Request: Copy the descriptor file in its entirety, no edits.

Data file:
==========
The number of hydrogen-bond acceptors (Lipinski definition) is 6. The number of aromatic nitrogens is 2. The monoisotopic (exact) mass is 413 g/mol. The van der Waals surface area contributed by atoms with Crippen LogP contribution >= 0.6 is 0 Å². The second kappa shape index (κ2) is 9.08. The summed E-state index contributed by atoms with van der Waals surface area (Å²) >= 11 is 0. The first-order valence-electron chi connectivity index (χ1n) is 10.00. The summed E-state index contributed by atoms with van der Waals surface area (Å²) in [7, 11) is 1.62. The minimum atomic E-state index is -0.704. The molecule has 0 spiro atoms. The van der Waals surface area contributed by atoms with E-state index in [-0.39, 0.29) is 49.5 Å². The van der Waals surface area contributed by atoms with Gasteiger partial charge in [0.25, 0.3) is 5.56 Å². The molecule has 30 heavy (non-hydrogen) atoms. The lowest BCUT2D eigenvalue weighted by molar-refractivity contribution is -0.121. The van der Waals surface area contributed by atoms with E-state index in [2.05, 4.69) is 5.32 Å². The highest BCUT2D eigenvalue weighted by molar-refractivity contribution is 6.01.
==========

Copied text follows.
The number of hydrogen-bond acceptors (Lipinski definition) is 6. The number of aromatic nitrogens is 2. The monoisotopic (exact) mass is 413 g/mol. The van der Waals surface area contributed by atoms with Crippen LogP contribution >= 0.6 is 0 Å². The second kappa shape index (κ2) is 9.08. The summed E-state index contributed by atoms with van der Waals surface area (Å²) >= 11 is 0. The first-order valence-electron chi connectivity index (χ1n) is 10.00. The summed E-state index contributed by atoms with van der Waals surface area (Å²) in [7, 11) is 1.62. The minimum atomic E-state index is -0.704. The molecule has 0 spiro atoms. The van der Waals surface area contributed by atoms with E-state index in [-0.39, 0.29) is 49.5 Å². The van der Waals surface area contributed by atoms with Gasteiger partial charge in [0.25, 0.3) is 5.56 Å². The molecule has 30 heavy (non-hydrogen) atoms. The lowest BCUT2D eigenvalue weighted by molar-refractivity contribution is -0.121. The van der Waals surface area contributed by atoms with E-state index in [2.05, 4.69) is 5.32 Å². The highest BCUT2D eigenvalue weighted by molar-refractivity contribution is 6.01.